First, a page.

They say adventure begins where the road ends. But if you’re planning a hiking or backpacking trip in one of the more remote parts of the UK, there’ll probably be plenty of road miles to drive first, in order to get to your start point. Similarly, if you’re dreaming of taking an epic road trip like Scotland’s famous North Coast 500, you’ll inevitably be spending plenty of time behind the wheel.
Though few adventurers tend to think about this initial stage of the journey, it makes sense to try and drive efficiently whilst you’re en route. Taking this ethos to the extreme is known as hypermiling – the art of driving to get the maximum fuel efficiency out of a vehicle. It works, too. Hypermilers can often achieve mpg (miles per gallon) figures way beyond those stated by the vehicle manufacturer.
There are multiple advantages to hypermiling. Firstly, it is a more environmentally friendly approach to driving. After all, the more we reduce fuel consumption, the less pollution we emit per mile driven (not just CO2, but also NOx). Secondly, with the spiralling cost of living, cutting the cost of a journey, especially on those long-distance trips, can make a real difference to the money in your pocket. It might even be the difference between being able to afford a trip to the Lakes or the Cairngorms rather than having to spend a weekend at home. Seems worth it, right?
The term ‘hypermiling’ was first coined by Wayne Gerdes, editor and chief of the website cleanmpg.com, way back in 2004. Wayne wanted to make a distinction between someone who got ‘good mileage’ and someone who really pushed the manufacturer’s stated mpg to the limit.
Much like a dedicated ultralight backpacker might choose a frameless rucksack, a minimalist single-skin shelter and a superlight sleep system for those marginal gains, a hypermiler will continuously search for ways they can squeeze more miles out of their fuel tank – or increasingly, more life out of their EV’s battery.
Best Cars for Hypermiling
If you’re in the market for a new car, it’s worth paying attention to mpg figures. With a quoted mpg of 72.2mpg, the Peugeot 208 BlueHDi 100 is currently one of the best new cars for fuel economy, closely followed by the Citroen C3. Buying used? Two surprising cars come out on top for fuel economy in the second-hand car category – another Peugeot 208, this time the 2015 1.6-litre BlueHDi model. Next up is the diesel-powered Vauxhall Insignia Sports Tourer 2.0 CTDi. And when it comes to EVs, the two best performing electric cars for miles per kWh – basically, the battery equivalent of mpg – are the Tesla Model 3 and the Renault Megane E-Tech. Unfortunately, neither of these vehicles are cheap. The Fiat 500e or the Renault Zoe are somewhat more affordable alternatives that are still pretty efficient.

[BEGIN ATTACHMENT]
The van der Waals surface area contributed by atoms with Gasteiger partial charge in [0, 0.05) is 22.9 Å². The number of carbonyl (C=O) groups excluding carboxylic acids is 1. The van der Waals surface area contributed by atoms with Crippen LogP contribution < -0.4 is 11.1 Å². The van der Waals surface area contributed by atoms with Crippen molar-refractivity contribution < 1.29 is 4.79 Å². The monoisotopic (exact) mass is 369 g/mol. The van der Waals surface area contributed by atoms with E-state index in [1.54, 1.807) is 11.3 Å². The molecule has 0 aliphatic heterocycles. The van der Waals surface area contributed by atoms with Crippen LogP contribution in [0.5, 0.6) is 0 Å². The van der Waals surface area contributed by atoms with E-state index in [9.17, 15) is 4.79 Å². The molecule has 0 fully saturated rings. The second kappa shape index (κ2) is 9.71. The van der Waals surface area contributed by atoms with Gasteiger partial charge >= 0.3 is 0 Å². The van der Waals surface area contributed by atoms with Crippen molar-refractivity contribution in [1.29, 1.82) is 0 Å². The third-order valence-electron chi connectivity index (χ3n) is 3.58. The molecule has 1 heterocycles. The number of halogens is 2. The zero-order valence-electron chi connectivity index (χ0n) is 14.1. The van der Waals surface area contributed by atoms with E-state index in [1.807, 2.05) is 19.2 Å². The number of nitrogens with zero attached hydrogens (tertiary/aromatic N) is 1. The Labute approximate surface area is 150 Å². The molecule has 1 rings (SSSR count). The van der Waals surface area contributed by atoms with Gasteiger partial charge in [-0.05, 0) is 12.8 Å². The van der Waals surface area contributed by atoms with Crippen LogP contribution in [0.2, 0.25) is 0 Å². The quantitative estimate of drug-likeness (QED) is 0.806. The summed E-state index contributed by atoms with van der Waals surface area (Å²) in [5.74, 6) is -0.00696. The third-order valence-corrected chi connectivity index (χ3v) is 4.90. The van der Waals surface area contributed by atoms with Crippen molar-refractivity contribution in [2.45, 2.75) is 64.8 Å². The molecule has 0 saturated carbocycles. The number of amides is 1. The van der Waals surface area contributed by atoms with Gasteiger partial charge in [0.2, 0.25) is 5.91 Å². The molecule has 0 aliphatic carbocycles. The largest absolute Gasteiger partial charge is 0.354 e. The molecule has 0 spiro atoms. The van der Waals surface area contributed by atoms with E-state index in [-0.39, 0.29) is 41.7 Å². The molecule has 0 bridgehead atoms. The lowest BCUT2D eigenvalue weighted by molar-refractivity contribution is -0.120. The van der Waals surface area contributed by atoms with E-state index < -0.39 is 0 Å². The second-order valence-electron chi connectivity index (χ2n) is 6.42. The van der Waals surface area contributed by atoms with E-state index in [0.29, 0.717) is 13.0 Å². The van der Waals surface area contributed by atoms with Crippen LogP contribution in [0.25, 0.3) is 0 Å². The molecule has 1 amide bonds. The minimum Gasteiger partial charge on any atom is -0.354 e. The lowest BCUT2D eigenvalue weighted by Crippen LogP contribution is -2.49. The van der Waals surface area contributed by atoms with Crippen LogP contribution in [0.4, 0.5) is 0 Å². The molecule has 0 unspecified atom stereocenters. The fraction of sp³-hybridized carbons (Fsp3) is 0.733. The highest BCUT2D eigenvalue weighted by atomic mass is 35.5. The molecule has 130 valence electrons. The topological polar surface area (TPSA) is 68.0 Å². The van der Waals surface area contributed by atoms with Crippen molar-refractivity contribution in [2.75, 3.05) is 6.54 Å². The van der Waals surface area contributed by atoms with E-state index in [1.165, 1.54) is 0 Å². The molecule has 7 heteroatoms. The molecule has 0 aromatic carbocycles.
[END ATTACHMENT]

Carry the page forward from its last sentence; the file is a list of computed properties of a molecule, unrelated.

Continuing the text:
Basics of Hypermiling
1. The Car
The first step to getting better mpg is to make sure your car is in good working order. Get it serviced and make sure the tyres are inflated to the right psi for your carrying load. Under-inflated tyres will cause drag. Tyres that are 25 per cent under-inflated will cost you 2-3 per cent in fuel efficiency. Tyres that are 50% under not only significantly increase the chance of an accident, but they also lose as much as 10% efficiency. On the flipside, over-inflated tyres are dangerous to drive on, as they increase the risk of a blowout.
When it comes to engine oil, thinner oils are better suited to the calm, hypermile style of driving rather than stop-start city traffic. A 5w30 grade oil flows through the engine more easily compared to a thicker, more viscous oil, which creates drag as it flows through the moving parts. In turn, this means that energy is being converted to heat rather than motion and the engine isn’t working as efficiently as it could be. If in doubt, talk to your mechanic next time you take the car in for a service or MOT and they will be able to advise.